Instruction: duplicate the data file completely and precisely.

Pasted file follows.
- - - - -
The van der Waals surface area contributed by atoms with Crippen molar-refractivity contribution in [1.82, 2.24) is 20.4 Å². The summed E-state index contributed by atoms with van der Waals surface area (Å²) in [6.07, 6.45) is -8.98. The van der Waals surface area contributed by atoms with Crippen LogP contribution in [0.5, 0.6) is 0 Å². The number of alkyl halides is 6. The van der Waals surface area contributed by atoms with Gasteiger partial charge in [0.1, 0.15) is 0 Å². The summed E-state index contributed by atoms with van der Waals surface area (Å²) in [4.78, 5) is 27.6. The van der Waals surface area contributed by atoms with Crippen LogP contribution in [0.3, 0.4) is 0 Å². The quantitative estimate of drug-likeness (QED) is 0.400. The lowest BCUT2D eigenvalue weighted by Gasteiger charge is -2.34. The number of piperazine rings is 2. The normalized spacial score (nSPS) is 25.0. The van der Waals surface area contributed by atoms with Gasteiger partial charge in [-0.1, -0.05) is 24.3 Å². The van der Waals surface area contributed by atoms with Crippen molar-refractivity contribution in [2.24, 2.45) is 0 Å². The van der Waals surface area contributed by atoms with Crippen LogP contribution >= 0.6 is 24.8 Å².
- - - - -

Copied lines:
The van der Waals surface area contributed by atoms with Crippen molar-refractivity contribution in [1.82, 2.24) is 20.4 Å². The summed E-state index contributed by atoms with van der Waals surface area (Å²) in [6.07, 6.45) is -8.98. The van der Waals surface area contributed by atoms with Crippen LogP contribution in [0.5, 0.6) is 0 Å². The number of alkyl halides is 6. The van der Waals surface area contributed by atoms with Gasteiger partial charge in [0.1, 0.15) is 0 Å². The summed E-state index contributed by atoms with van der Waals surface area (Å²) in [4.78, 5) is 27.6. The van der Waals surface area contributed by atoms with Crippen LogP contribution in [0.3, 0.4) is 0 Å². The quantitative estimate of drug-likeness (QED) is 0.400. The lowest BCUT2D eigenvalue weighted by Gasteiger charge is -2.34. The number of piperazine rings is 2. The normalized spacial score (nSPS) is 25.0. The van der Waals surface area contributed by atoms with Gasteiger partial charge in [-0.1, -0.05) is 24.3 Å². The van der Waals surface area contributed by atoms with Crippen molar-refractivity contribution in [2.24, 2.45) is 0 Å². The van der Waals surface area contributed by atoms with Crippen LogP contribution >= 0.6 is 24.8 Å².